A new setting, created to automate emergency services calls, lets iPhone users tap the power button quickly five times to call 911. This involved waiting days for the phone to prompt you for a passcode, if purposefully locking the phone out with a bad fingerprint, or going through the settings process of disabling it.
However, authorities have also been allowed to demand that people give up their phone's passcodes.
It's certainly true that USA authorities have been able to compel people to unlock their phones with their fingerprints.
That ability makes iOS 11's overall SOS feature similar to Google's Trusted Contacts app, which notifies select contacts with the user's location in an emergency, albeit with the additional benefit of protecting the iPhone data in the event the user is pressured to unlock it with their fingerprint. To both tease and prepare such users, Apple has released a couple of videos that will help prepare them for the new and admittedly unfamiliar features ahead. "A monumental leap for iPad".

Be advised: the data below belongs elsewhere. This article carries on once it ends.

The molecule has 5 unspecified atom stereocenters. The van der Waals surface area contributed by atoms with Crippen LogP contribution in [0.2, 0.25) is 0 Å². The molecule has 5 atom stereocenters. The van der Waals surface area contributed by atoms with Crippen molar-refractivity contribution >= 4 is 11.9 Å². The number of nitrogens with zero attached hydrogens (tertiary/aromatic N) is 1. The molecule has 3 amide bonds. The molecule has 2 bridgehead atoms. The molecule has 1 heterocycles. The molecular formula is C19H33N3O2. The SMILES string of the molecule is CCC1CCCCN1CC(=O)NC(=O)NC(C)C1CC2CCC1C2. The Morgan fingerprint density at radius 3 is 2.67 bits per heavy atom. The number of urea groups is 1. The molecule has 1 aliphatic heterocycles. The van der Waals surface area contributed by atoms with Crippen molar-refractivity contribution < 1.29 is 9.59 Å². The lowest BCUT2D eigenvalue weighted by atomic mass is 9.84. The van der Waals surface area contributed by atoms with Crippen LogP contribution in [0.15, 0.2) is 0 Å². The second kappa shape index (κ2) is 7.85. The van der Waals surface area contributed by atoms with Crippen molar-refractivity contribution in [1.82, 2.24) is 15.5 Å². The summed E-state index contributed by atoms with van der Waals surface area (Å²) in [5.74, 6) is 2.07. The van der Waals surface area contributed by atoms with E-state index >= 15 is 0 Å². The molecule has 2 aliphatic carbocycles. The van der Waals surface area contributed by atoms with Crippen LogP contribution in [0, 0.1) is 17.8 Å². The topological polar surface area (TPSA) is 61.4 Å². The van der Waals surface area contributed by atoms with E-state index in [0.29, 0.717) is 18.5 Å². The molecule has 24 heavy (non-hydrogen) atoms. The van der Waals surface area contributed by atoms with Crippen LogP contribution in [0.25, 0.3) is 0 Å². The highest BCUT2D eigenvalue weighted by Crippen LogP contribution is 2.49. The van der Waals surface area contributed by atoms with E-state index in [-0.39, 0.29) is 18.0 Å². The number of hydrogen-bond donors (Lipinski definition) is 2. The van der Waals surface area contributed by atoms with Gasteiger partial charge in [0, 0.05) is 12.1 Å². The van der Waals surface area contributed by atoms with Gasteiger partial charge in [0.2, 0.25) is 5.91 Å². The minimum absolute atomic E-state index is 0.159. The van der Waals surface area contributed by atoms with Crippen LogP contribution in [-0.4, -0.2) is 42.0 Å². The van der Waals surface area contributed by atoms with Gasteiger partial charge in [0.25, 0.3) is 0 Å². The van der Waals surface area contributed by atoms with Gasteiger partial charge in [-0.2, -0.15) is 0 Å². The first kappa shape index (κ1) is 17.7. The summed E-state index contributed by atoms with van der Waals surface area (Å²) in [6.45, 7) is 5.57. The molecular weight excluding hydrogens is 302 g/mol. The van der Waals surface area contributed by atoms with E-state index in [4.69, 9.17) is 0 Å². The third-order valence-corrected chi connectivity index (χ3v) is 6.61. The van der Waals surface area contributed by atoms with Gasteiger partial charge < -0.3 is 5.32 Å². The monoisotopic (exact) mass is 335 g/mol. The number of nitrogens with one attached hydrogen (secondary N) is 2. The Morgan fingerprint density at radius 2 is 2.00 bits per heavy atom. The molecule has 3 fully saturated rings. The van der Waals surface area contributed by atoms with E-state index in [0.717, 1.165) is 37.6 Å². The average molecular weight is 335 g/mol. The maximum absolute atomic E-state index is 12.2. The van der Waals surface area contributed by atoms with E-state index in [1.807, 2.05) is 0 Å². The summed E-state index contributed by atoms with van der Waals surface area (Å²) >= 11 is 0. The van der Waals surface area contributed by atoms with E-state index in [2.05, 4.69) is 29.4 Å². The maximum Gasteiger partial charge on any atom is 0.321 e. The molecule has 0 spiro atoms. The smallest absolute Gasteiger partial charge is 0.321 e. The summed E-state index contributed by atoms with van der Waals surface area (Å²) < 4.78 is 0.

The phone will only accept Touch ID again once a valid passcode has been entered. The latest software update might come with an option to disable this feature altogether.
Rapidly pressing the Home button five times will bring up an SOS button. Here, iOS users can switch on Auto Call, which automatically calls the local emergency services number after the fifth press of the lock button.
A legal quirk can allow law enforcement to force smartphone access under certain conditions, but Apple may be providing a workaround to forced smartphone access in iOS 11. Last summer, police in MI used 3-D printing to print out a fingerprint of a murder victim.